Liberal Democrat conference: Minister holds out hope over welfare reform bill


A government minister has held out hope that some of the most unpopular measures in the welfare reform bill could be removed or eased during its progress through the House of Lords.

The Liberal Democrat pensions minister Steve Webb was speaking to Disability News Service (DNS) after his own party members voted for major changes to policy on incapacity benefit reform.

One of the key changes that has now become party policy as a result of the vote is a call for the government to drop proposals in the bill to impose a one-year limit on the length of time disabled people in the “work-related activity group” can claim the contributions-based form of employment and support allowance (ESA).

Webb said: “We are a party that takes seriously the motions that happen here. We will go back and reflect on the things our colleagues have said. I know our peers are taking seriously the motion.”

But Webb defended the decision by the Department for Work and Pensions (DWP) to impose the ESA cut. “We had to find over £10 billion worth of cuts. There isn’t a soft bit of the DWP budget yet. There isn’t an easy cut.”

But he said the DWP would “clearly” have to look at the motion’s calls for the contract to carry out the work capability assessment – the test for ESA applicants – to be removed from the much-criticised Atos Healthcare.

He said: “What the amendment says is a presumption in favour of the public [and voluntary]sector. Clearly we will have to look at that [when the Atos contract expires].

“What should be done at that point is look at whether Atos have improved. They need to and they need to do more.”  

He also held out hope that the proposal to remove disability living allowance (DLA) mobility support from disabled people in state-funded residential care – currently delayed until 2013 – could be scrapped completely.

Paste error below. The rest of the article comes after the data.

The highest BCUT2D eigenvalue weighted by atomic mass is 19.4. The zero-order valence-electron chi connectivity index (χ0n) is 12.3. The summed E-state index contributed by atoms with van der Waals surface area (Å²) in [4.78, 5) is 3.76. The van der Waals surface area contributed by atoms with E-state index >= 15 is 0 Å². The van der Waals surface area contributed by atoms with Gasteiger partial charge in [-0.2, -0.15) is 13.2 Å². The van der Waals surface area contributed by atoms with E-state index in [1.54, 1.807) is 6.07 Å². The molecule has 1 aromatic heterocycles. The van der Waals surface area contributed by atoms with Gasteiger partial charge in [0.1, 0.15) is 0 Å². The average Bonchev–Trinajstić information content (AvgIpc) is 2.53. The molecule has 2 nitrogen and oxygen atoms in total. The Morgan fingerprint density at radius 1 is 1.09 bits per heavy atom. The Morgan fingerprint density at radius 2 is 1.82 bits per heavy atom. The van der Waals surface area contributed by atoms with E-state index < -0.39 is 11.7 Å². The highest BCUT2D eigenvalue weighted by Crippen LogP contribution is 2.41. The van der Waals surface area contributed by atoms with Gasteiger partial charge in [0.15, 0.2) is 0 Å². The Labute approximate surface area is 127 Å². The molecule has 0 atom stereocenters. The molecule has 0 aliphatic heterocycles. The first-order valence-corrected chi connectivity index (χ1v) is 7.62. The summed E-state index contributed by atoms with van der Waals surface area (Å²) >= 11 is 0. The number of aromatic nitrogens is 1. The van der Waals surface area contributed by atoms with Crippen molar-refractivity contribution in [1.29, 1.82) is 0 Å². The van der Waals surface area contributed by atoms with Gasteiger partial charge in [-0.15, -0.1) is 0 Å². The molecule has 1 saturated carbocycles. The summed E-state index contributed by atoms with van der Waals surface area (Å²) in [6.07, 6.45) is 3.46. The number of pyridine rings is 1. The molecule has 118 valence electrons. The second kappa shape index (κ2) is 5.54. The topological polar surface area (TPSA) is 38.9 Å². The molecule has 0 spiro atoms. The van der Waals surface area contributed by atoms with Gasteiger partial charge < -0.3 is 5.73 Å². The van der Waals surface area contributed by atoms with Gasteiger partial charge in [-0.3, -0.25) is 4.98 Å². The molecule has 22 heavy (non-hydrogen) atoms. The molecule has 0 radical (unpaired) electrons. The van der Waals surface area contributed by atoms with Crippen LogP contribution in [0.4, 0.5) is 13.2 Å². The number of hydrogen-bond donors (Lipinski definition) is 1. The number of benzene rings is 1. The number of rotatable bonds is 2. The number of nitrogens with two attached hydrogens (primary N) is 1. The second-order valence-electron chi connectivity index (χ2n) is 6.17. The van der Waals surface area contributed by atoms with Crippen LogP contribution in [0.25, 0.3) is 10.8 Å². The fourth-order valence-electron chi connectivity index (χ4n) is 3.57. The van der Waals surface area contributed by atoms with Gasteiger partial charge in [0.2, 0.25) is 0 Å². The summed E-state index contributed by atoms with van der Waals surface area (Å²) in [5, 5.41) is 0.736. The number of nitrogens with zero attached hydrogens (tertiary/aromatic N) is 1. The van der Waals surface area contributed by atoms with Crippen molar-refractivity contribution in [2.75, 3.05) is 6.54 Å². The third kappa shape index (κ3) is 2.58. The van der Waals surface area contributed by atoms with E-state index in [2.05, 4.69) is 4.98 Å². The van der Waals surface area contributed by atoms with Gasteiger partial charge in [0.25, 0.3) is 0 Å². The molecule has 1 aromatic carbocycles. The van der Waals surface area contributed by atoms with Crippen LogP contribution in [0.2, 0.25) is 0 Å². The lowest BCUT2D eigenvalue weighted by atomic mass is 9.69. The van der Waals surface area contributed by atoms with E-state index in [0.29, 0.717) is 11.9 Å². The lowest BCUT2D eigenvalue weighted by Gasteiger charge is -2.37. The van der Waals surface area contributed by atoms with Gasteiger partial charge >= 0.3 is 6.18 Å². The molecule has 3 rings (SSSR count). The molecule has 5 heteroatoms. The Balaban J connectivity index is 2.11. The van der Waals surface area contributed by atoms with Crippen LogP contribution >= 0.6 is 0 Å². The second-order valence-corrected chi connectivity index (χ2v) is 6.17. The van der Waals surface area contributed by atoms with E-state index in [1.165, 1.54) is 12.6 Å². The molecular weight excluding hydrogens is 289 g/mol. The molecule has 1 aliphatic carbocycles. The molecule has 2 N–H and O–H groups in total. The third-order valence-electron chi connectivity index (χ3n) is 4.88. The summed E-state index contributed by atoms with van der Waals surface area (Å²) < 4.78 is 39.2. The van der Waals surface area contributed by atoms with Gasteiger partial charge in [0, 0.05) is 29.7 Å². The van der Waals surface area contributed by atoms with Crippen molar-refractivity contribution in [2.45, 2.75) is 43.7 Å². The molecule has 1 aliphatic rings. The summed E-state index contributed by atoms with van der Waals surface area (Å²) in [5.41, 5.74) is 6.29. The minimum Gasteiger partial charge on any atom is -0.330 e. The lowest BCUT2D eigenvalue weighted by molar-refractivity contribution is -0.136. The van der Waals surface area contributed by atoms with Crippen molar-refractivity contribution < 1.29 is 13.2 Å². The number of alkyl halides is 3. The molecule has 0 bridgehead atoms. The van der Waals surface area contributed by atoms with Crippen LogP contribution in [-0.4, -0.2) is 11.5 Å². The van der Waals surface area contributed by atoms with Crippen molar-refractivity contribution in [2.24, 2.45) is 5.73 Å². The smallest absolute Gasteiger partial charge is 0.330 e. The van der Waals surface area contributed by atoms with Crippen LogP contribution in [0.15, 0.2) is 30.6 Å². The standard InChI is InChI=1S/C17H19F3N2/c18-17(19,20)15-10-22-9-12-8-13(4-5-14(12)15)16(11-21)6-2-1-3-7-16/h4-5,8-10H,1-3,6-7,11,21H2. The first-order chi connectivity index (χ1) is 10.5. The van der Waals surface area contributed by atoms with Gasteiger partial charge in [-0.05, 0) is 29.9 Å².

He said the DWP had introduced the proposal because it believed at the time that there was evidence of “double provision” – disabled people receiving the benefit when their mobility needs were already being provided for.

But he said it became obvious “very quickly” that the true experiences of disabled people were “very diverse” and there were “clear examples of people for whom the withdrawal of DLA mobility would have been a big problem”.

He said he had pushed hard himself within the DWP for the date to be put back, and added: “The extra time has given us more chance to look at exactly what is happening on the ground.

“David Freud [the Conservative welfare reform minister]will debate it with the Lords, but will certainly be listening to what the Lords have to say.”

But Webb said he had also told some of the disability charities with stands at the conference that their campaigning risked alarming many disabled people who were not at any risk of losing their support when DLA is replaced by the new personal independence payment.

He said: “You’re alleging that the government is spinning. There is a lot of spinning going on and it is not just the government…”

He declined to comment on calculations by DNS that show that, despite government claims that working-age claimants of DLA have risen by 30 per cent over eight years, the true increase is nearer 13 per cent.

He said: “I haven’t seen the numbers or your analysis.”

21 September 2011


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